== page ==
PAY EQUITY ACT AND HOW IT WORKS
The Pay Equity Act of Ontario applies to the public sector and to private sector employers with more than ten employees. Almost everybody.
The goal of the Pay Equity Act is to ensure that women who work doing jobs that are mostly done by women are not underpaid in comparison to men. The Employment Standards Act insures that people receive equal pay for equal work. Basically, that means that men and women doing substantially the same job should get the same pay. The Pay Equity Act does something quite different. It attempts to insure that women doing jobs that are comparable to jobs being performed by men in the company are paid on the same pay grid. They do not have to be doing the same job.
For example, the work of a secretary may be of a similar value to the work of a shipper and so should be paid on the same basis.
The Pay Equity Act obliges all employers to compare female job classes in every establishment with male job classes in the same establishment. The employer is supposed to use a gender-neutral comparison system to determine whether there is equity between the female job classes and the male job classes. It is the value of the jobs that is to be considered. In valuing such jobs an employer should look at the level of skill, effort and responsibility required and working conditions involved in doing the work.
Female jobs are jobs mostly or traditionally done by women such as librarian, childcare worker or secretary. However, the Act uses a fairly broad definition of female jobs and states that a “female job class” is a job class in which 60 per cent or more of the members are female. Male jobs are jobs mostly or traditionally done by men such as truck driver, fire-fighter or shipper, and a “male job class” is defined, in part, as job class in which 70 percent or more of the members are male.
In creating pay equity between male and female jobs, an employer is specifically forbidden from reducing the compensation payable to any employee in order achieve pay equity with a similarly valued female job. However, the Act does allow for gender neutral pay differences based on, for example, seniority and performance based compensation plans. Basically, everyone doesn’t have to be paid the exact same amount, but an employer does have to have a plan showing that pay equity is in place.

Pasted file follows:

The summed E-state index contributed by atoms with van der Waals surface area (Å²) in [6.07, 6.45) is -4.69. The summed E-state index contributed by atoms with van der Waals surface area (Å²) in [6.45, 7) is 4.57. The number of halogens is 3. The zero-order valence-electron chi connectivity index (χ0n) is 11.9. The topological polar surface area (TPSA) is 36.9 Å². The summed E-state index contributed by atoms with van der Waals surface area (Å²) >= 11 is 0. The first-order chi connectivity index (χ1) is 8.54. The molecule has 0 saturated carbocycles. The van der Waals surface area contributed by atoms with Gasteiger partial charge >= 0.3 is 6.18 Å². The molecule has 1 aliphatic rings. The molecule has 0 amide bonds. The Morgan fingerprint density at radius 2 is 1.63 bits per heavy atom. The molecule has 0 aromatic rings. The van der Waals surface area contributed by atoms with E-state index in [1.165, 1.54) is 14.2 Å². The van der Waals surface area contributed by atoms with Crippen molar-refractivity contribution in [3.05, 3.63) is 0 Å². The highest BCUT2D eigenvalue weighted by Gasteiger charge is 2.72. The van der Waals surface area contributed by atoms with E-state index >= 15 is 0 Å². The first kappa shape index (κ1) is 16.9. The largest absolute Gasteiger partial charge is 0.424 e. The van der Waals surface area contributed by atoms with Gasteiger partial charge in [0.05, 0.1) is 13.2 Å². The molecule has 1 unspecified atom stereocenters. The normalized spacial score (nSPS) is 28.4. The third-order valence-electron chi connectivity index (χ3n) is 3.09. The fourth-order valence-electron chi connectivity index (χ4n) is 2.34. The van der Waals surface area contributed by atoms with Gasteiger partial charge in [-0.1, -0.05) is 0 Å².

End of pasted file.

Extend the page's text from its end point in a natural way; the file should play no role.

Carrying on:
In unionized workplaces the Pay Equity Plan should have been negotiated between the union and the employer. Once the union representatives have agreed to a plan, it is considered approved. In non-unionized workplaces the Pay Equity Plan is based on criteria that is at the discretion of the employer, but if an employer wants to avoid breaching the act they will ensure that they have a fully thought out and reasoned plan.
In fact, many employers are supposed to have their Pay Equity Plan posted in an area where it can be seen by all employees. The Act also requires employers to provide any employee with a copy of the plan upon request and an employee cannot be punished for requesting this information.
Although the Pay Equity Act applies to almost every business in Ontario, it does not cover employees of the federal government, federal agencies or companies that are federally regulated, such as transportation or communication companies. The pay equity requirements for companies such as these are found in the Canadian Human Rights Act and differ from the obligations under the Pay Equity Act.
If all this sounds new to you, you’re probably not alone. Although the Pay Equity Act has been in place for years it appears that very few employers are aware of their specific obligations under the Act. Now is the time to learn. In recent months the Pay Equity Commission has begun to crack down on employers who are not meeting their obligations under the Act.
So, if you’re an employer and you have more than 10 employees don’t be surprised if the Commission comes knocking.
As published in the Hamilton Spectator, August 25, 2003